The financial analysis will cover our client's loss and how much of that is legally recoverable (looking at legal principles governing remoteness of loss etc); interest being incurred; costs incurred to date and cost to trial and any appeal. These figures need to be analysed in conjunction with the strengths and weaknesses of the claim – if a claim is very strong then any discount to reflect the costs and vagaries of trial will be low. If the claim is less strong then the client may be prepared to accept a discounted sum at a mediation to reflect the possibility of losing. English court rules also provide that the losing party must pay the winning party's reasonable legal costs (including experts' fees etc) and may also be liable for any reasonable success fee or insurance premium which the winning party has incurred in connection with the litigation. Clearly these costs need to be quantified as accurately as possible (it is permissible to ask the other side for an estimate of their costs to date and to trial) – the higher the risk of losing, the higher the risk of paying the other side's costs and the more room there may be for accepting a big discount on the amount claimed.

Is your case suitable for mediation? Under what circumstances do you attempt to avoid mediation?

The type of situational factors that may result in a successful mediation include clients who wish to maintain an on-going business relationship (joint venture parties; partners; computer supply & maintenance contracts; agency & distributor contracts etc). Clients who are both professional litigators (e.g. insurers) also tend to be more amenable to litigation. Other factors which militate in favour of mediation being successful include disputes involving confidential information which the parties may not want made public; disputes where a speedy or imaginative solution is needed; and disputes where the result is a difficult one to predict (i.e. it is a case where a horse trade is possible since the case is fairly evenly balanced between the parties). Where one party may be wiped out (i.e. made insolvent) by any litigation then it may be in both parties interests to settle before that happens.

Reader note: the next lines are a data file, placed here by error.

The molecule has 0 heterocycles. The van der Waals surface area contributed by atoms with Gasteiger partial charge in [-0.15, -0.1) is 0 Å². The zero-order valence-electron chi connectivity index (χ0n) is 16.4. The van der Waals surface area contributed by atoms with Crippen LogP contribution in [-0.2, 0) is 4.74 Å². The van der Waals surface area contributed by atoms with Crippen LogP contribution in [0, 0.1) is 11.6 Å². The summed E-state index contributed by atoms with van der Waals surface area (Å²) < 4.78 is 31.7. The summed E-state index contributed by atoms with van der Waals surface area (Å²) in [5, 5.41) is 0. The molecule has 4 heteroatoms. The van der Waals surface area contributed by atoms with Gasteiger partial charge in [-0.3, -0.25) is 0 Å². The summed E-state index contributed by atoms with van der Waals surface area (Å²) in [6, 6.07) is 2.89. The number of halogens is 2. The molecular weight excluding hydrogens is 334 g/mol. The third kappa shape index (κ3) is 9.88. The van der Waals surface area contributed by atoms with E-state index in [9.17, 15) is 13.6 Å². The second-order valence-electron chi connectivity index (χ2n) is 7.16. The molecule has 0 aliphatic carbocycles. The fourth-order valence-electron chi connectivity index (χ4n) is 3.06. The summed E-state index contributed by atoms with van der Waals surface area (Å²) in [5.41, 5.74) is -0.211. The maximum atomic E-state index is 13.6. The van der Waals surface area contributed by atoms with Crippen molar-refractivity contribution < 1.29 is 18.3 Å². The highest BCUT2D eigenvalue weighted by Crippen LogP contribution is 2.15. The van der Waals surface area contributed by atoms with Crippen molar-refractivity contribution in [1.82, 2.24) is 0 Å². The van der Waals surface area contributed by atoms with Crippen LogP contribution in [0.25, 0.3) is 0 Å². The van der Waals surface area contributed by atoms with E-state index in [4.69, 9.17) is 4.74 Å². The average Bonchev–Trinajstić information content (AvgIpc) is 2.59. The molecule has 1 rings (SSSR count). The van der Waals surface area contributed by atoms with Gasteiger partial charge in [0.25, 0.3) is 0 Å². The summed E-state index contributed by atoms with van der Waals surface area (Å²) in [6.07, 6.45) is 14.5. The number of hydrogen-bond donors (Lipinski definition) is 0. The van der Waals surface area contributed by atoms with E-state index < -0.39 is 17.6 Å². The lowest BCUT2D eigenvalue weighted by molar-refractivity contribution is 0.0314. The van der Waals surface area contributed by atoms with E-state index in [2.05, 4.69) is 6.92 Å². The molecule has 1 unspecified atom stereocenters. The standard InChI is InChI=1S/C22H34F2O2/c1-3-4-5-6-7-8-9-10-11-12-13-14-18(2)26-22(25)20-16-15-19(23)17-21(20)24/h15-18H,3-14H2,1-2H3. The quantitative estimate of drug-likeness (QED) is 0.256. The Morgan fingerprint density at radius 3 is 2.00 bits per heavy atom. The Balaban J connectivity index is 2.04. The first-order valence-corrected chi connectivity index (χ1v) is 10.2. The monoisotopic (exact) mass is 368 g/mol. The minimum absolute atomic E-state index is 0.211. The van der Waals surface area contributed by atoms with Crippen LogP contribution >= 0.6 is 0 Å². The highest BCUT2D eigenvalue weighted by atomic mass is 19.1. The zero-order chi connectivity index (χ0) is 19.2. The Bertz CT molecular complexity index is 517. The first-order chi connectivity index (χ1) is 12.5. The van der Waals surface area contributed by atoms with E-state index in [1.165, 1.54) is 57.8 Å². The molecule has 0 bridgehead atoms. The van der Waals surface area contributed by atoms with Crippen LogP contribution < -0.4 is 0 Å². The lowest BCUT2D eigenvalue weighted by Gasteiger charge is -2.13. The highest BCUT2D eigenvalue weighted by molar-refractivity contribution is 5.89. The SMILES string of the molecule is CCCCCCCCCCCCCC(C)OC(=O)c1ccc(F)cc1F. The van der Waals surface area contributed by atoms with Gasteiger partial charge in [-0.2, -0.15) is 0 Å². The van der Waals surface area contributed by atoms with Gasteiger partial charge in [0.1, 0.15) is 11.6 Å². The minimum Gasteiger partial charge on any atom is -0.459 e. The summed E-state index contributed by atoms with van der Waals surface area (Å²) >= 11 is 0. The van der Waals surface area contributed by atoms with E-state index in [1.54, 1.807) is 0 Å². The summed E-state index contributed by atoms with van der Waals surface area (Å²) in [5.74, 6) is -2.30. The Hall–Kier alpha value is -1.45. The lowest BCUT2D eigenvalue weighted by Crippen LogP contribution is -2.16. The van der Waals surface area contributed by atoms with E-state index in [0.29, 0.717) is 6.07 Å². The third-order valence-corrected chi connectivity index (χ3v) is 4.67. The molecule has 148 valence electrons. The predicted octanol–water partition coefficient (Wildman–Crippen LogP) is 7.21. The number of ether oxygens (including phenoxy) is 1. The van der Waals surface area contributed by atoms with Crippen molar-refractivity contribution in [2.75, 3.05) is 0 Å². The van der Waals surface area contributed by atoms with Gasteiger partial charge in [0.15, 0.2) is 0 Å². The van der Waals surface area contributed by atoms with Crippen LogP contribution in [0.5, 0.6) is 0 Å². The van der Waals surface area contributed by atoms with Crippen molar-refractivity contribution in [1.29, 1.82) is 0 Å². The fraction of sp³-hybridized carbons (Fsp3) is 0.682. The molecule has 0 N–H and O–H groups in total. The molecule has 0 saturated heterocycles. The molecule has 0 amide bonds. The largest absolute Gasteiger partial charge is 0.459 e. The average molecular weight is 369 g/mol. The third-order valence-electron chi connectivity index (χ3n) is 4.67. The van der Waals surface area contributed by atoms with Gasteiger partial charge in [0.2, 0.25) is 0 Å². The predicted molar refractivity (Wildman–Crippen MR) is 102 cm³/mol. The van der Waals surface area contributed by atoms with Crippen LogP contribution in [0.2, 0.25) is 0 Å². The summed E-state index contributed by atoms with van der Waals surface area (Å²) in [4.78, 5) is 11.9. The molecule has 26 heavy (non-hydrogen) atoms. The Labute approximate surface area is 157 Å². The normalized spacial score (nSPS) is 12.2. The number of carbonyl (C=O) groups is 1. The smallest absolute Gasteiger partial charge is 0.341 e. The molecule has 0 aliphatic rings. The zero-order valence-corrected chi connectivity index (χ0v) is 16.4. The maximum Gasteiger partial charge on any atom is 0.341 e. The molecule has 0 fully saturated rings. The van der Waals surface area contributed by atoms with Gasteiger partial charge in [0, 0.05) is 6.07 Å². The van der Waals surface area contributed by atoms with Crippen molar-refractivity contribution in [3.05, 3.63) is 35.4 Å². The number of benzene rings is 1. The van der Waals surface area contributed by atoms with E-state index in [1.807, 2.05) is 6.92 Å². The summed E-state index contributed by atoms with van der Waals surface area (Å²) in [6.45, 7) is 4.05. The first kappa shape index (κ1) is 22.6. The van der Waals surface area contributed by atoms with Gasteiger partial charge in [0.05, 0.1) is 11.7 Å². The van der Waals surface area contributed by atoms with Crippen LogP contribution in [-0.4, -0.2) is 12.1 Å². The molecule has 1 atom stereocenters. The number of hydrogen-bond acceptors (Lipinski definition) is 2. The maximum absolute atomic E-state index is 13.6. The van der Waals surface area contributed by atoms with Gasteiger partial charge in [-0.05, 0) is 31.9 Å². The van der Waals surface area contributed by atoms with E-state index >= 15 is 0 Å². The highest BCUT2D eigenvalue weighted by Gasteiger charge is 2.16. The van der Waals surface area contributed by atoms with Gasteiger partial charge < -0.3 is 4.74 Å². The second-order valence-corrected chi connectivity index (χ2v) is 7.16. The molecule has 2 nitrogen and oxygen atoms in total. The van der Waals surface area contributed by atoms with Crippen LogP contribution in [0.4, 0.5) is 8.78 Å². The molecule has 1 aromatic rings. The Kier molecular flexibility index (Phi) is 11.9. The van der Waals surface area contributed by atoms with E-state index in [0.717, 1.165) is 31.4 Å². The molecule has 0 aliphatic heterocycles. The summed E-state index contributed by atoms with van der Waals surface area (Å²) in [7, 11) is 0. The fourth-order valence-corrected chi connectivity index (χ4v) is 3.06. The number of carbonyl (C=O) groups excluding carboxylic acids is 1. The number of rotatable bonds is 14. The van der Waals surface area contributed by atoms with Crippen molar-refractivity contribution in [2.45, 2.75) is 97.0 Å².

Mediation is not always appropriate - sometimes direct negotiation between the parties or their lawyers may suffice and there is no need to add an extra layer of costs and complexity to the settlement negotiations. Sometimes a "knock out blow" would be available in any litigation e.g. one party could easily get summary judgment on the claim because it, for example, involves a dishonoured cheque for which almost no defence is available. A claim may not have correctly been brought in the English courts in the first place (e.g. in the face of a US jurisdiction clause in the relevant contract) and therefore the lawyers should apply to strike the claim out on jurisdiction grounds rather than mediate. Litigation remains necessary in certain circumstances e.g. where the client requires a court remedy such as an injunction or where there is a need for a test case or precedent (e.g. a tax case which will affect millions of taxpayers). Litigation can be vital if the opponent is obstructive, fraudulent or vexatious or there are concerns about enforcement.

The mechanics of mediation: Who should attend? Why? Is it useful to have some preliminary settlement discussions before the mediation?

The mediation should be attended by the clients and lawyers. It is the client who has authority to make binding decisions in the course of a mediation. Obviously if the client is a corporate entity, then different individuals within the company will have differing financial levels at which they have authority to settle. It is important therefore that an individual with sufficient seniority and authority attends the mediation in order that they can sign any settlement agreement. If a settlement is likely to require Board approval then one option is to agree with the Board in advance the parameters of settlement i.e. the lowest offer the client would be prepared to accept – or if your client is likely to be making a payment the highest offer the Board will authorise it to make. The person who attends the mediation would then have authority to approve a settlement within these limits.

Lawyers should never accept an offer in the face of a client's opposition or coerce a client into accepting – lawyers can advise on their view of the advantages and disadvantages of accepting any offer and the decision they would make – ultimately, however, it is the client's decision.

To some extent lawyers need to be able to set aside their litigious, adversarial mind set at the mediation (win at all costs!) and adopt a more pragmatic, commercial approach – mediation is to some extent a horse trade and the lawyer has to accept that even if the client has a great legal case sometimes it is better from a business point of view to settle a case quickly at an early stage – this saves management time, cash flow etc.